Prime minister says Ethiopia plans to jam VOA broadcasts
|Publisher||Committee to Protect Journalists|
|Publication Date||19 March 2010|
|Cite as||Committee to Protect Journalists, Prime minister says Ethiopia plans to jam VOA broadcasts, 19 March 2010, available at: http://www.refworld.org/docid/4bab6b2f13.html [accessed 10 March 2014]|
|Disclaimer||This is not a UNHCR publication. UNHCR is not responsible for, nor does it necessarily endorse, its content. Any views expressed are solely those of the author or publisher and do not necessarily reflect those of UNHCR, the United Nations or its Member States.|
New York, March 19, 2010 – Ethiopia is preparing to jam the Amharic-language broadcasts of the U.S. government-funded Voice of America (VOA), Prime Minister Meles Zenawi declared Thursday in a press briefing with international media correspondents based in the capital, Addis Ababa.
The prime minister accused VOA's Amharic service of "engaging in destabilizing propaganda," comparing it to Radio Télévision Libre des Mille Collines, the Rwandan station whose inflammatory broadcasts helped stoke the 1994 genocide. In a statement, VOA rejected the comparison as "incorrect and unfortunate."
The issue arose Thursday when a reporter asked Zenawi about interference that VOA listeners had experienced since late February. Zenawi said the government has been testing equipment that would allow it to block VOA broadcasts, according to news reports. He said a final decision on the jamming had not been made.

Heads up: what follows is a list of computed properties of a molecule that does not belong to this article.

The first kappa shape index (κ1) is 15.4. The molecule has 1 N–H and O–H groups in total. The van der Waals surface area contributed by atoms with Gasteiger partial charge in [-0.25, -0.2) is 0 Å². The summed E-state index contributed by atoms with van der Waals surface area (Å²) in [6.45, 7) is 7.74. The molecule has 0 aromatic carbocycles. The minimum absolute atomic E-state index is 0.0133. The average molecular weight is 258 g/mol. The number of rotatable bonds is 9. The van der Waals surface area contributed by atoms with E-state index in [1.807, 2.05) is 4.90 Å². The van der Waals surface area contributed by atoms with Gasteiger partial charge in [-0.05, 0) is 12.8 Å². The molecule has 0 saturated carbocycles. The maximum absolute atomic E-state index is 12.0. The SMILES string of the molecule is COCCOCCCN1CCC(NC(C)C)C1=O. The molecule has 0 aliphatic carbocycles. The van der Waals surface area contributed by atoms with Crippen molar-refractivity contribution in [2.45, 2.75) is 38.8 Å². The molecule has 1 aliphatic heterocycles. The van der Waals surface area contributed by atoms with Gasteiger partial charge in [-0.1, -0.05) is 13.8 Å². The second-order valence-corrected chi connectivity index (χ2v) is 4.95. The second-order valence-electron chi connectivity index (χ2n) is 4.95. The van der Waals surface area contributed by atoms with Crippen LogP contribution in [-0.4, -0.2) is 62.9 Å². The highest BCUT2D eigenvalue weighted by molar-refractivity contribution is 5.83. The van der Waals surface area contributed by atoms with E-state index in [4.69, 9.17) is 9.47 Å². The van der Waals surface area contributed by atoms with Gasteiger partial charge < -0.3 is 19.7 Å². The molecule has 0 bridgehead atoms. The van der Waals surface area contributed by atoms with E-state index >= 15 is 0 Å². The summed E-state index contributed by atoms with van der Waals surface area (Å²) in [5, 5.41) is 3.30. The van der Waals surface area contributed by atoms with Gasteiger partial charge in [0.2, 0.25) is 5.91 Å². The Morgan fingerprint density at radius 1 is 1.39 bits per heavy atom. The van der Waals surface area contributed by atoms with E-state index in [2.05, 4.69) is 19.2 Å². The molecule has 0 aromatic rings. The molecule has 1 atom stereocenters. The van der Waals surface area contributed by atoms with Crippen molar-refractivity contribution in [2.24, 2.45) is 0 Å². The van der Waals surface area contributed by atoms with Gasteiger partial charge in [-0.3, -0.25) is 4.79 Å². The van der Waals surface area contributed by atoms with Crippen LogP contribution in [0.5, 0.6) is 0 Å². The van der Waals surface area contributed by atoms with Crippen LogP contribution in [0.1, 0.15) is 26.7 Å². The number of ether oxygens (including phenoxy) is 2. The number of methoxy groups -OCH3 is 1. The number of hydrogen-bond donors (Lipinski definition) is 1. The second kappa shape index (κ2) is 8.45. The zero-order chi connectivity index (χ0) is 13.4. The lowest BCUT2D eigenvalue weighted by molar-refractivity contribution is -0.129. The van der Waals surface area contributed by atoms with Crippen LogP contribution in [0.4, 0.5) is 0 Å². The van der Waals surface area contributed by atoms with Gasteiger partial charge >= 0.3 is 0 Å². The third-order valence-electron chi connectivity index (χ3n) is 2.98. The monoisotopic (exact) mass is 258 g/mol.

"We have to know before we make the decision to jam whether we have the capacity to do it," Zenawi told reporters, according to news accounts. But he left little doubt he would authorize jamming once the government had the capability, saying "I can assure you" the plan will go forward once it is feasible.
Zenawi's statements were the first acknowledgment of government interference with VOA broadcasts, which are beamed by satellite from Washington and received in Ethiopia via short-wave radio. Just two weeks earlier, Shemelis Kemal, a government spokesman, told CPJ that any suggestion of government involvement in the interference was an "absolute sham." He said such practices were unconstitutional.
"Invoking the Rwandan genocide is an excuse to silence legitimate criticism and scrutiny. The Ethiopian government used this reasoning to crack down on the country's once-vibrant Amharic press after the disputed 2005 elections," said CPJ Africa Program Coordinator Tom Rhodes. "As Prime Minister Meles Zenawi stands for re-election in May, we urge him to show leadership on constructive reforms to make press freedom, as guaranteed under Article 29 of the Ethiopian constitution, a reality."
The Ethiopian government has taken draconian measures to limit independent coverage of the May elections, revising a media law to stiffen penalties for libel and adopting anti-terrorism legislation that requires journalists to disclose sources, according to CPJ research. This month, the National Electoral Board of Ethiopia issued a code of conduct for the media restricting the activities of journalists covering the polls, according to news reports. Meanwhile, the government has continued to jail and persecute its critics in the press.